The island's earliest known inhabitants were the Stone Age hunter-gatherer Siboney Indians, of whom little evidence remains apart from artifacts such as ornamentative shells or jewellery. These primitive people eventually disappeared to be replaced by the Taino Arawaks from South America, who travelling in dugout canoes eventually colonized most of the Caribbean. The Arawak communities on Grand Bahama, who became known as Lucayans (a name that lives on in the popular tourist town of Port Lucaya) were believed to have advanced and well-organized social and political structures, and there were estimated to be approximately 4,000 on Grand Bahama at the time of the arrival of the Spanish Conquistadors in 1492. This arrival, and the subsequent claim of the island by Spain shortly after, eventually caused the Lucayans to disappear from Grand Bahama entirely, whether dying through the spreading of European diseases, through the frequent European genocides, or being captured as slaves (usually to mine for gold in the larger Caribbean islands of Hispaniola or Cuba, or to dive for pearls in Trinidad). The disappearance of the Lucayans was rapid, and it is probably for this reason little is known beyond rough estimates about their society. However, in sites such as the Lucayan National Park and Dead Man's Reef there have been numerous artifacts discovered including animal bones, pottery shards, shell beads and evidence of a complex burial system. Stone Age fishing hook. ... In anthropology, the hunter-gatherer way of life is that led by certain societies of the Neolithic Era based on the exploitation of wild plants and animals. ... The Taíno are the pre-Hispanic Amerindian inhabitants of the Greater Antilles, which includes Cuba, Hispaniola (Haiti and the Dominican Republic), Puerto Rico, Jamaica and the Bahamas. ... The Arawakan languages are an indigenous language family of South America and the Caribbean. ... South America South America is a continent crossed by the equator, with most of its area in the Southern Hemisphere. ... Canoe at El Nido, Philippines A canoe is a relatively small human-powered boat. ... Central America and the Caribbean (detailed pdf map) The Caribbean, (Spanish: Caribe; French: Caraïbe or more commonly Antilles; Dutch: Cariben or Caraïben, or more commonly Antillen) or the West Indies, is a group of islands and countries which are in or border the Caribbean Sea which lies on... Conquistador (Spanish: kōn-kÄ“-stŏ-dōr) (meaning Conqueror in the Spanish language) is the term used to refer to the soldiers, explorers, and adventurers who brought much of the Americas and Asia Pacific under Spanish colonial rule between the 15th and 17th centuries, starting with the 1492 settlement... 1492 was a leap year starting on Friday (see link for calendar) of the Gregorian calendar. ... A disease is any abnormal condition of the body or mind that causes discomfort, dysfunction, or distress to the person affected or those in contact with the person. ... Genocide has been defined as the deliberate killing of people based on their ethnicity, nationality, race, religion, or (sometimes) politics, as well as other deliberate actions leading to the physical elimination of any of the above categories. ... General Name, Symbol, Number gold, Au, 79 Chemical series transition metals Group, Period, Block 11, 6, d Appearance metallic yellow Atomic mass 196. ... Early map of Hispaniola The island of Hispaniola (from Spanish, La Española) is the second-largest island of the Antilles, lying east of Cuba. ... Trinidad (Spanish, Trinity) is the largest and most populous of the 23 islands which make up the country of Trinidad and Tobago. ...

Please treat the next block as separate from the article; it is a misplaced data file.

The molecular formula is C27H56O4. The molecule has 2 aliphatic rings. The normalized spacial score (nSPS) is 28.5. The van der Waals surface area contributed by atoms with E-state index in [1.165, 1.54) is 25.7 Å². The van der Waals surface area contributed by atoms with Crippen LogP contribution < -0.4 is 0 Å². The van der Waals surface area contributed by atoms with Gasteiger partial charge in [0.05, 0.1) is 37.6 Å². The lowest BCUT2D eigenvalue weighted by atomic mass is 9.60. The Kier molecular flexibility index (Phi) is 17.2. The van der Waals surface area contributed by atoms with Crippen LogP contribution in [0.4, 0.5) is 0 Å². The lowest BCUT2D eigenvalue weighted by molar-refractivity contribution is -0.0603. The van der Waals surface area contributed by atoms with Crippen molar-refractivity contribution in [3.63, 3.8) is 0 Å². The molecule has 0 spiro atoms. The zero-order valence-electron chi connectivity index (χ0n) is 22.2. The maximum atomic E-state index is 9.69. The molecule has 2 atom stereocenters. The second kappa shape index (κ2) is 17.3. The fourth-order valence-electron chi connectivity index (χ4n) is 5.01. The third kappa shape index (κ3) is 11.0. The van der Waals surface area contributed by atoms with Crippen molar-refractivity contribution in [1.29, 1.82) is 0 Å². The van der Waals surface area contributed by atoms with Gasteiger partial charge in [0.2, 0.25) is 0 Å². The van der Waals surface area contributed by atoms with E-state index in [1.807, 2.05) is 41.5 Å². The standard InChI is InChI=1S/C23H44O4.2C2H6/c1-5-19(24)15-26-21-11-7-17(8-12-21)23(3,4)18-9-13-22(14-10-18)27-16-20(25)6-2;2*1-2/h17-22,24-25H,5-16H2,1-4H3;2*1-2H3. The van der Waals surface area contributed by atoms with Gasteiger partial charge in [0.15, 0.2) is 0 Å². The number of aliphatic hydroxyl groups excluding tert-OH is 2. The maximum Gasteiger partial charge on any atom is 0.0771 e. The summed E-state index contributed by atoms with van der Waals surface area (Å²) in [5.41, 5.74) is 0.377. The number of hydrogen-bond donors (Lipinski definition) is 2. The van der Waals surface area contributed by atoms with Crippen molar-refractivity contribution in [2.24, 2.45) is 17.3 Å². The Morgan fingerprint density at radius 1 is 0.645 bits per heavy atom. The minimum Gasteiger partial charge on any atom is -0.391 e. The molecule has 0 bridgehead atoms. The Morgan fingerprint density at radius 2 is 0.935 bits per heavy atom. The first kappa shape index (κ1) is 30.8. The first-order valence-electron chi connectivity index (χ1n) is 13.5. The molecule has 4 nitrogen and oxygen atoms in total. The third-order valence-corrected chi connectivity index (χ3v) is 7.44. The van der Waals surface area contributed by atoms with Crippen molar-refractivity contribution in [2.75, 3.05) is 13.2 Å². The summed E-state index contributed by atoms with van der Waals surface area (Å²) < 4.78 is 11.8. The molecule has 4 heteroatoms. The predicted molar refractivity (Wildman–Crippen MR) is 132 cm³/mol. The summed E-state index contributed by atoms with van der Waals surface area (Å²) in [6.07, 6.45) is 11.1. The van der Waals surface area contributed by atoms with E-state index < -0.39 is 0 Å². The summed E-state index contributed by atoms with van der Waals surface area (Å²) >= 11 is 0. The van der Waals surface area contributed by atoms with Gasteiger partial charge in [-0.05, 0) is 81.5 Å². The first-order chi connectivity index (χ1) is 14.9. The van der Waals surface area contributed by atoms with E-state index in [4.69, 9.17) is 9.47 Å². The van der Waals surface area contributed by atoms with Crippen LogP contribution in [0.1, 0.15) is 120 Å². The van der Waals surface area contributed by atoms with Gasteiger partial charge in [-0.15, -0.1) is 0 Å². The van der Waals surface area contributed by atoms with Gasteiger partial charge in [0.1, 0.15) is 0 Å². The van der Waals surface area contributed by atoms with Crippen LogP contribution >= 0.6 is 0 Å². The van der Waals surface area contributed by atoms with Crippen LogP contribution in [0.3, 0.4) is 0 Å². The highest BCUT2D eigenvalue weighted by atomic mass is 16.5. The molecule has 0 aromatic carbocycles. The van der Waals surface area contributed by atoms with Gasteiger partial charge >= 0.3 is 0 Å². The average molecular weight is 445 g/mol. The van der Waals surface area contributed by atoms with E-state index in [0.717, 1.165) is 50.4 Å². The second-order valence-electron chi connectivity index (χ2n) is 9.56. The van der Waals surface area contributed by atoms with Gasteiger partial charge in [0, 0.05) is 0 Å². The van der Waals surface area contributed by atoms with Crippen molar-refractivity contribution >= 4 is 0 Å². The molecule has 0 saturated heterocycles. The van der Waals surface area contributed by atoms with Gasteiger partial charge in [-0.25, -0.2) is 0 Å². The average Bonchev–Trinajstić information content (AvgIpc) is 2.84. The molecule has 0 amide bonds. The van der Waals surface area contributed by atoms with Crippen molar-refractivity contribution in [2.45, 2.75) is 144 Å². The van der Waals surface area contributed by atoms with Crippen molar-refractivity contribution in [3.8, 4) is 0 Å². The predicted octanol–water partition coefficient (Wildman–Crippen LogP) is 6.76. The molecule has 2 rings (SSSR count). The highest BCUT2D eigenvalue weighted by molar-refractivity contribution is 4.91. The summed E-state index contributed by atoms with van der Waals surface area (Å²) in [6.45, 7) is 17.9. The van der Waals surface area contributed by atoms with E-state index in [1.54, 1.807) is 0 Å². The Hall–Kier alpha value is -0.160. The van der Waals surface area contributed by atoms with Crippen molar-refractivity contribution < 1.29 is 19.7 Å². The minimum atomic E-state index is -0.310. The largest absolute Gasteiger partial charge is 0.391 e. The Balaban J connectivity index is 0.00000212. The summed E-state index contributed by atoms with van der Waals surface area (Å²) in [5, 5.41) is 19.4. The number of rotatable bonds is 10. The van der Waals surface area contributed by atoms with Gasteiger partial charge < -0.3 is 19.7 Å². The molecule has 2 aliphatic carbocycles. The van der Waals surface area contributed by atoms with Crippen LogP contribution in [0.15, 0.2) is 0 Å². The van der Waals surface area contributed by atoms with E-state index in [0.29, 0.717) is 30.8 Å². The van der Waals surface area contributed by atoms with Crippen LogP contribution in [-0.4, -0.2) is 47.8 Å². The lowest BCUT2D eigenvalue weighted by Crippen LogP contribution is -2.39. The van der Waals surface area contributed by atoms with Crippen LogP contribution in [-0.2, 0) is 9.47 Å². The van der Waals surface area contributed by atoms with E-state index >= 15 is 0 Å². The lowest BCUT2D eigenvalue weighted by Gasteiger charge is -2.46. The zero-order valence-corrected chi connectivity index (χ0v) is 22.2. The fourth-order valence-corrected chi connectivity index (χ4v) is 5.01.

The Spanish gave the island the name Gran Bajamar, meaning "Great Shallows", and what the eventual name of the Bahamas islands as a whole is derived from. Grand Bahama's existence for almost two centuries was largely governed by the nature of these "great shallows" - the coral reefs surrounding the island were treacherous, and repelled its Spanish owners (who largely left it alone apart from for infrequent en-route stops by ships for provisions) while attracting pirates, who would lure ships onto the reefs where they would run aground and be plundered. The Spaniards took little interest in the island after enslaving the native Lucayan inhabitants, and the islands were claimed by Great Britain in 1670. Piracy continued to thrive for at least half a century after the British takeover, though the problem was eventually brought under control. Grand Bahama was to remain relatively quiet until the mid-nineteenth century, with only around 200-400 regular inhabitants in the capital, West End. Part of a coral reef. ... The Lucayan were those Arawak which inhabited the Bahamas at the time of Christopher Columbus landing. ... 1670 was a common year beginning on a Saturday in countries using the Julian calendar and a Wednesday in countries using the Gregorian calendar. ...